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Arch Phys Med Rehabil. 2018 Oct;99(10):1998-2006.e1. doi: 10.1016/j.apmr.2018.05.008. Epub 2018 Jun 11.

Home-Based Exercise Enhances Health-Related Quality of Life in Persons With Spinal Cord Injury: A Randomized Controlled Trial.

Author information

1
Department for Health, University of Bath, Bath, UK; International Collaboration on Repair Discoveries (ICORD), University of British Columbia, Vancouver, Canada; Department of Medicine, Division of Physical Medicine and Rehabilitation, University of British Columbia, Vancouver, Canada.
2
Department for Health, University of Bath, Bath, UK.
3
Department for Health, University of Bath, Bath, UK. Electronic address: J.Bilzon@bath.ac.uk.

Abstract

OBJECTIVE:

To assess the influence of a home-based exercise intervention on indices of health-related quality of life (HRQOL) in persons with spinal cord injury (SCI).

DESIGN:

This was a randomized controlled trial (HOMEX-SCI; ISRCTN57096451). After baseline laboratory testing and a week of free-living physical activity monitoring, eligible participants were randomly assigned (2:1 allocation ratio) to a home-based moderate-intensity upper-body exercise intervention group (INT, n=13), or a lifestyle maintenance control group (CON, n=8), for 6 weeks.

SETTING:

Home-based with short laboratory visits immediately before and after the intervention/control period.

PARTICIPANTS:

Inactive participants (N=21) with chronic (>1yr) SCI (injury level <T4).

INTERVENTION:

Participants assigned to the INT completed 4, 45-minute moderate-intensity (60%-65% peak oxygen uptake) arm-crank exercise sessions per week for 6 weeks. Participants assigned to the control group (CON) were asked to maintain their habitual physical activity behavior.

MAIN OUTCOME MEASURES:

Secondary outcome measures were assessed, including physical and mental component scores (PCS and MCS) of health-related quality of life (HRQOL), fatigue, global fatigue (FSS), and shoulder pain index (WUSPI). Cardiorespiratory fitness (CRF), objectively measured habitual moderate-to-vigorous physical activity (MVPA), and exercise self-efficacy (ESE) were also assessed at baseline and follow-up.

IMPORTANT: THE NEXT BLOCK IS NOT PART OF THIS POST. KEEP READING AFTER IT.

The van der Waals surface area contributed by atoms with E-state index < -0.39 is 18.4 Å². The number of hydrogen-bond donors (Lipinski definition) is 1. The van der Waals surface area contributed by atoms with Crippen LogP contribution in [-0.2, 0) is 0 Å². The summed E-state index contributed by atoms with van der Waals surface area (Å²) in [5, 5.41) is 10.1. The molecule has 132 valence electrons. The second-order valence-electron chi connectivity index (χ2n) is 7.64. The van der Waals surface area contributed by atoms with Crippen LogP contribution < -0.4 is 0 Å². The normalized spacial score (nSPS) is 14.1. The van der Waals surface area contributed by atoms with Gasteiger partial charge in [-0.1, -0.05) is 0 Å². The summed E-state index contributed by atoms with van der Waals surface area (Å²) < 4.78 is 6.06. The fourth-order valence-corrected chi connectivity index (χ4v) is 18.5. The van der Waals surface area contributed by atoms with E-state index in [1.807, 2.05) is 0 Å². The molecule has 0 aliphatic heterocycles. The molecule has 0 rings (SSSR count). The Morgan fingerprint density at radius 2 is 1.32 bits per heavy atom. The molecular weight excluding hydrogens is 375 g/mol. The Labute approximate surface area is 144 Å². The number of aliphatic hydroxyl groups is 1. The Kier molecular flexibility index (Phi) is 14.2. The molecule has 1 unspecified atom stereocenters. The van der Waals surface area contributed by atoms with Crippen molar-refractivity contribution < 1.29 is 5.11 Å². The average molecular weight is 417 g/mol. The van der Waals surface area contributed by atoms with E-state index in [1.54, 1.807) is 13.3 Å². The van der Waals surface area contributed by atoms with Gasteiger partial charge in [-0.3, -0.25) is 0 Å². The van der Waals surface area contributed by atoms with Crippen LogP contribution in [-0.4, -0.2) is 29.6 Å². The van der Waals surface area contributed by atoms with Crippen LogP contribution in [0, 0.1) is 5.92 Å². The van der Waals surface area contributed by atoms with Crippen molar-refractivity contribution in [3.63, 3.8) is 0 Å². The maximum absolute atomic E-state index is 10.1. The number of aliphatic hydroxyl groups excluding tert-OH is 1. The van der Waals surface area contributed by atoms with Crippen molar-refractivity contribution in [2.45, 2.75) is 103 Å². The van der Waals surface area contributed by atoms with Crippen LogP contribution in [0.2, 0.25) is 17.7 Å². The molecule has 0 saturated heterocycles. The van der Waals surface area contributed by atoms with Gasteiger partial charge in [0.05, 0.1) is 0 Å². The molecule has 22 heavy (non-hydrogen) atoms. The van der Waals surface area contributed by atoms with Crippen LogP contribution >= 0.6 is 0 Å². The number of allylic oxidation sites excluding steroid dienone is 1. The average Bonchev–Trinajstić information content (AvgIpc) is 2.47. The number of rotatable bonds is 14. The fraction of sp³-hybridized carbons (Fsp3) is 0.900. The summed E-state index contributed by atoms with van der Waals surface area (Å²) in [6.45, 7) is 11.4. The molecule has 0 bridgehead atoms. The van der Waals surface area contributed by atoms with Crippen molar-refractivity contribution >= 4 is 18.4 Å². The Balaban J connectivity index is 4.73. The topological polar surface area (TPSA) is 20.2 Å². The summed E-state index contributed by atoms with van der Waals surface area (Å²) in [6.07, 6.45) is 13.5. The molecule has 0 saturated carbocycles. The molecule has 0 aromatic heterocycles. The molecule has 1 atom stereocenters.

RESULTS:

Changes in the PCS (P=.017) of the Short Form 36 Health Survey (SF-36), ESE (P=.011), and FSS (P=.036) were significantly different between the 2 groups, with moderate to large effect sizes (d=0.75-1.37). Various HRQOL outcomes demonstrated likely to very likely positive inferences in favor of the INT group following the 6-week exercise intervention. Changes in ESE were significantly (P<.01) associated with changes in PCS (r=0.62), MCS (r=0.71), FSS (r=-0.71), and global fatigue (r=0.57).

CONCLUSIONS:

A 6-week upper-body exercise intervention improved indices of HRQOL in persons with SCI. Improvements were associated with increases in ESE. While this intervention demonstrated a positive effect on perceived physical functioning, future interventions should aim to support social and mental functioning and exercise maintenance.

KEYWORDS:

Exercise; Health; Quality of life; Rehabilitation; Self efficacy; Spinal cord injury

PMID:
29902472
DOI:
10.1016/j.apmr.2018.05.008
[Indexed for MEDLINE]

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